Description The present application claims the benefit of U.S. Provisional Application No. 60/194,316, filed Apr. 3, 2000 and entitled “Method for Updating Records Based on an Improved Model of Time-Dependent Behavior.” The invention relates generally to techniques for processing information in a database system, and more particularly to techniques for updating customer signatures or other types of records in a database system. It is desirable in many business applications of database systems to track separately the transaction behavior of each customer. This tracking may be implemented using a customer-specific record referred to herein as a customer signature. For example, a customer signature for buying behavior may contain information on the likely place of purchase, value of goods purchased, type of goods purchased, and timing of purchases for the given customer. The signature may be updated whenever the customer makes a transaction, and, because of storage limitations, the updating may be able to use only the new transaction and the summarized information in the current customer signature. The above-described customer signatures may be provided using relative frequency distributions. Such distributions are also commonly known as histograms. Updating histograms sequentially is not difficult when observations are randomly sampled. If {circumflex over (π)} {circumflex over (π)} where w In cases of time-dependent customer behavior, a histogram updated using an unweighted average is generally inappropriate because recent transactions have no more influence on the histogram than old transactions do. Such time-dependent behavior is tracked better by an exponentially weighted moving average (EWMA). An updated EWMA vector {circumflex over (π)} It is important to note that the unweighted averages and EWMAs are generally appropriate only when variables are randomly sampled. However, timing variables like day-of-week are typically not randomly sampled. As a result, standard sequential estimates of their distributions can be badly biased. For example, if the transaction rate on Monday is high and the most recent transaction occurred early Monday morning, then the next transaction is likely to occur on Monday and unlikely to occur on Tuesday or any day of the week other than Monday. Because unweighted averages and EWMAs increase the estimated probability for a histogram cell every time that cell is observed, the estimated probability for Monday first rises with every transaction made on Monday and then falls with every transaction made before the following Monday. As is apparent from the foregoing, a need exists for techniques for updating customer signatures or other records of time-dependent behavior in the presence of timing variables that are not randomly sampled. The present invention provides improved techniques for updating customer signatures or other types of records in a database system. In accordance with one aspect of the invention, a customer signature or other type of record in a database system is updated using an event-driven estimator based on a model of time-dependent behavior. A current version of a record affected by a given transaction is retrieved from a memory of the system and an event-driven estimator of at least one of a transaction rate and a period probability for the record is determined based at least in part on a dynamic Poisson timing model. The dynamic model has a number of periods and corresponding period-based transaction rates associated therewith. The event-driven estimator may be configured so as to generate an estimated transaction rate {circumflex over (λ)} In accordance with another aspect of the invention, a number of different techniques may be used to update the event-driven estimator. As one example, the event-driven estimator may be updated for every transaction in a specified period and at the end of each oft he periods. As another example, the event-driven estimator may be updated for every transaction, regardless of which of the periods any particular transaction falls in, but not at the end of each of the periods. As yet another example, the event-driven estimator may be updated for a given one of the periods only when there is a transaction occurring within that period. In accordance with a further aspect of the invention, the estimated transaction rate {circumflex over (λ)} wherein w denotes a specified updating weight, Z Advantageously, the event-driven estimator of the present invention is both computationally efficient and memory efficient. It provides better sequential estimates of timing distributions used for customer signatures or other records than the conventional unweighted average and exponentially weighted moving average (EWMA) described previously, and yet is nearly as simple to compute as an EWMA. FIG. 1 shows an exemplary database system in which record updating may be implemented in accordance with the invention. FIG. 2 shows a distributed database system in which record updating may be implemented in accordance with the invention. FIG. 3 is a flow diagram of an example record updating process in accordance with the invention. FIG. 4 compares the performance of an example event-driven estimator (EDE) in accordance with an illustrative embodiment of the invention with conventional unweighted average, exponentially weighted moving average (EWMA) and maximum likelihood estimator (MLE) performance. FIG. 5 is a diagram illustrating the structure of example data for a Poisson timing process with two periods. FIG. 6 shows absolute relative error curves for first period probability for a conventional MLE and a number of example EDEs in accordance with the invention, for a Poisson timing model with constant rates that are fixed for all periods. FIG. 7 is a tabular listing of sample standard deviations for the absolute relative error curves of FIG. FIG. 8 shows absolute relative error curves for first period probability for a conventional MLE and a number of example EDEs in accordance with the invention, for a Poisson timing model with constant rates which vary across periods. FIG. 9 shows absolute relative error curves for first period probability for a conventional MLE and a number of example EDEs in accordance with the invention, for a dynamic Poisson timing model. FIG. 10 is a tabular listing of sample standard deviations for a portion of the absolute relative error curves of FIG. FIG. 11 shows absolute relative error curves for first period probability for a conventional MLE and a number of example EDEs in accordance with the invention, for a Poisson timing model with deterministic shifts in the period rates. The present invention will be illustrated below in conjunction with exemplary database systems. It should be understood, however, that the invention is not limited to use with any particular type of database system or system configuration, but is instead more generally applicable to any data storage application in which it is desirable to provide efficient updating of database records involving time-dependent behavior. The term “database system” should be understood to include any type of system in which data items or other types of records are stored and processed in one or more physical locations. A “record” as the term is used herein is intended to include not only information stored in a single memory or other storage device, but also a set of related information that is stored in a distributed manner across multiple storage devices. The term “memory” as used herein is intended to encompass single storage devices as well as co-located or distributed arrangements of multiple storage devices. FIG. 1 shows an exemplary database system The record updating techniques of the invention, which will be described in greater detail below, may be implemented at least in part as one or more software programs stored in portions of one or both of the memories FIG. 2 shows an exemplary distributed database system The memories The present invention in an illustrative embodiment provides a fast, memory-efficient sequential estimator suitable for use in updating customer signatures or other records in database systems of the type described in conjunction with FIGS. 1 and 2 above. The sequential estimator of the illustrative embodiment is referred to herein as an event-driven estimator (EDE), since it is updated each time a transaction occurs. It is based on a dynamic Poisson model of time-dependent behavior that has periodic rates that may evolve over time. The EDE approximates the posterior mean under the dynamic Poisson timing model and has good asymptotic properties. Simulations show that it also has good finite sample properties. An application to sequentially tracking the day-of-week calling patterns of a random sample of about 2,000 telecommunications customers over a three month period will be described below and demonstrates that the dynamic Poisson model assumptions in the illustrative embodiment are adequate and that the corresponding EDE is useful in practice. The EDE estimates the transaction rate λ where {circumflex over (λ)} where Z FIG. 3 is a flow diagram of a record updating process that may be implemented in the database systems of FIGS. 1 and 2 in accordance with the present invention. This process involves updating a record in the form of a customer signature using the above-noted EDE, but can be readily extended to other types of records. In step Advantageously, the EDE utilized in the updating process of FIG. 3 provides better sequential estimates of timing distributions used for customer signatures than the conventional unweighted average and exponentially weighted moving average (EWMA) described previously, and yet is nearly as simple to compute as an EWMA. FIG. 4 shows a set of plots comparing the performance of the EDE with that of an unweighted average, an EWMA and a maximum likelihood estimator (MLE). The Monday probability associated with a day-of-week timing variable is plotted for each of these sequential estimators as a function of transaction number using simulated transaction data. The periodic behavior of these estimators is an artifact that reflects only the order in which transactions are made. The sequential probability estimates for Monday cover a four-week period, and transactions for each day of the week are assumed to follow a Poisson (50) distribution. The nominal probability of each day, 1/7, is indicated by a dashed line in each panel of the figure. The first panel of FIG. 4 shows the unweighted average. The second panel of the figure shows the EWMA with w=0.02 and an initial probability of 1/7 for each weekday. Both the unweighted average and the EWMA estimated probability for Monday peaks at the end of Monday and then slowly falls during the rest of the week until the first transaction made on the following Monday. The pattern dampens for unweighted averaging over time because eventually each observation is given only a small uniform weight. For comparison, the third panel shows the MLE for the simulated Poisson model. These estimates cannot be computed without a full week of data and do not adapt as behavior evolves. The fourth panel of FIG. 4 shows the EDE of the illustrative embodiment of the invention, using weight w=0.02 and initial rates λ The EDE exhibits a number of advantageous characteristics of the EWMA, i.e., simplicity, ability to adapt to evolving behavior, and minimal storage requirements. Moreover, the EDE is approximately optimal under a dynamic Poisson timing model, in the sense that it approximates the posterior mean under a particular dynamic Poisson timing model. Computing the EDE is similar to computing an EWMA, except that the rate for each period, not just the rate for the observed period, is updated whenever there is a transaction. The updated estimate for the observed period is a weighted average of the previous reciprocal rate and the time since the last transaction in period j. The updated reciprocal rate estimate for any other period increases by the amount of time that has been spent in the period since the last transaction. The reciprocal rate {circumflex over (λ)} A Poisson timing model will now be described for the case of transaction rates that are constant within a given period or otherwise evolve deterministically over time. Suppose that calendar time is broken into a sequence of cycles, each of duration τ, and that each cycle is broken into J periods with fixed, but possibly unequal, lengths. For example, a cycle may last a week and have the J=3 periods {Monday, . . . , Friday}, {Saturday} and {Sunday}. Transaction i occurs at a calendar time T Thus, a transaction at time T is the time from the start of the cycle to the end of period j and Δ Let N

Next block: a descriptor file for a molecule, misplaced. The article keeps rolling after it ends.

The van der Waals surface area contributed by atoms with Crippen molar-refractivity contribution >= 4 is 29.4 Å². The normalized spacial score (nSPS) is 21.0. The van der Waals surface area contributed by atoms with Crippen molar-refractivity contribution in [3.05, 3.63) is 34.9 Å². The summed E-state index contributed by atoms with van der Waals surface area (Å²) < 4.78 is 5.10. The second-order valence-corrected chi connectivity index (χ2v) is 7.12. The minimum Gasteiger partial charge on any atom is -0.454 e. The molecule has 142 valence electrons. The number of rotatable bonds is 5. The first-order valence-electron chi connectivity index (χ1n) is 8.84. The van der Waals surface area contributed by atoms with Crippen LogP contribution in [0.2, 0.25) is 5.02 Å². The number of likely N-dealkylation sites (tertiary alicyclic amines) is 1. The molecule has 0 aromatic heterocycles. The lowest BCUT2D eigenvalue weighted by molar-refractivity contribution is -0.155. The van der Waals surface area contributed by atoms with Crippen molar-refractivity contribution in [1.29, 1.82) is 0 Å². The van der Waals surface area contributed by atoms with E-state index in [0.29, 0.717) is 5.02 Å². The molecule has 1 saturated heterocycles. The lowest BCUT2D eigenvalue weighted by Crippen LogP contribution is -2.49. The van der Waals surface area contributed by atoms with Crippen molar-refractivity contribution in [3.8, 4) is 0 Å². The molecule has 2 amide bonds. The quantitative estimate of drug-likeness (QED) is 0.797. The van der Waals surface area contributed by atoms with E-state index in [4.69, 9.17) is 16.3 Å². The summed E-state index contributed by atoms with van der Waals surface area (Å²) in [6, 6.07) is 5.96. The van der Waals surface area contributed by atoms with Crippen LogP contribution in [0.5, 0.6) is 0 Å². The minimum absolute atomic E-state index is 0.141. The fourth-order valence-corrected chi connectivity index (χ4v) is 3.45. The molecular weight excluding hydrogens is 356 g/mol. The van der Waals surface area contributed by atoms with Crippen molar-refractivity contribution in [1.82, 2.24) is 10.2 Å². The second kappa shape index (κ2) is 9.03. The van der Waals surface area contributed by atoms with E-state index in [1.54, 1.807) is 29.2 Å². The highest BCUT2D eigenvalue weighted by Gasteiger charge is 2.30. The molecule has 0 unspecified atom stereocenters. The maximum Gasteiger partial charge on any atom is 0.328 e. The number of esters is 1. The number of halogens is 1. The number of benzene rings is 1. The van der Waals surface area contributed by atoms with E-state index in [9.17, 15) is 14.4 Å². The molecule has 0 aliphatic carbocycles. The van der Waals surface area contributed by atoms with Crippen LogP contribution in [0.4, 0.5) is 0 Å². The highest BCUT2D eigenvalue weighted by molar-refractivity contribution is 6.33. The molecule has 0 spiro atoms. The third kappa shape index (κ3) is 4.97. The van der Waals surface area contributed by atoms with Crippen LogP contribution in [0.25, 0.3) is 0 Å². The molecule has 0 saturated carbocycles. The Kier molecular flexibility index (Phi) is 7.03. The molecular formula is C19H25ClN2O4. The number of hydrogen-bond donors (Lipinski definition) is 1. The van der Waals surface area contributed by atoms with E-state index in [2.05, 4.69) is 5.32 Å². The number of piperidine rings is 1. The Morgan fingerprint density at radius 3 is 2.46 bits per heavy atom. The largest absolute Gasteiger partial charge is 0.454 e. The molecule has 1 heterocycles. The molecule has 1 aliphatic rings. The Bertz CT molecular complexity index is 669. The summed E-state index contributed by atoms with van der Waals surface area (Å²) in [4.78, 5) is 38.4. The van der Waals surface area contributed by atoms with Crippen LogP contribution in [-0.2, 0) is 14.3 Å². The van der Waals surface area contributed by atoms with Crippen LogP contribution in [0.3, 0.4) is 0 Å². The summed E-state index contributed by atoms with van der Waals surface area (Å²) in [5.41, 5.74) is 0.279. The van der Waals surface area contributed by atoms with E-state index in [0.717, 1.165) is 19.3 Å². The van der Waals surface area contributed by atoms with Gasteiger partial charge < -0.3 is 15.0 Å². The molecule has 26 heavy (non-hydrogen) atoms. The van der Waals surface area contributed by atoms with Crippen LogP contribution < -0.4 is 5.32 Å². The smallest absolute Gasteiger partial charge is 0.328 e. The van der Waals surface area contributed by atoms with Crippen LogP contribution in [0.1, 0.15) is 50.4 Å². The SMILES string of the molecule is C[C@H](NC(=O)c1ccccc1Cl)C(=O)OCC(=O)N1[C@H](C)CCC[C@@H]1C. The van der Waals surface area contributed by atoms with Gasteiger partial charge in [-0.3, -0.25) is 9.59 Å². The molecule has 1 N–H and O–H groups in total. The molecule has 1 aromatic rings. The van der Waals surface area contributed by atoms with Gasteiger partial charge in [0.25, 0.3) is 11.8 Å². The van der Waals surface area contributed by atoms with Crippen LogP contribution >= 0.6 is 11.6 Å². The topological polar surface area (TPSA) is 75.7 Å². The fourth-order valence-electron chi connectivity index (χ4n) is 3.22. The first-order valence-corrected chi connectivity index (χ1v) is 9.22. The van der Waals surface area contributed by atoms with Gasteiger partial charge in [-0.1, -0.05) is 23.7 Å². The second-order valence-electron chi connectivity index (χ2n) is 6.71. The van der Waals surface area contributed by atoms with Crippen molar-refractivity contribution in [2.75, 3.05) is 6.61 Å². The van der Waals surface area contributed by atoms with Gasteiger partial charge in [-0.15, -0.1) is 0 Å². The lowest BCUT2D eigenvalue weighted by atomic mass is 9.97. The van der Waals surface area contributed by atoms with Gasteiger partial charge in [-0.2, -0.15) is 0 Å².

If N within cycle k has a Poisson (λ This is referred to as the Poisson timing model because the number of transactions N where s=t−(k The period probabilities π The model as described so far assumes that the transaction rate in each period of each cycle is an arbitrary constant λ As in the previous section, let N FIG. 5 shows the structure of the data for an example of the above-described dynamic Poisson timing process with two periods. Note that T The waiting times Y Under a Poisson timing model, Y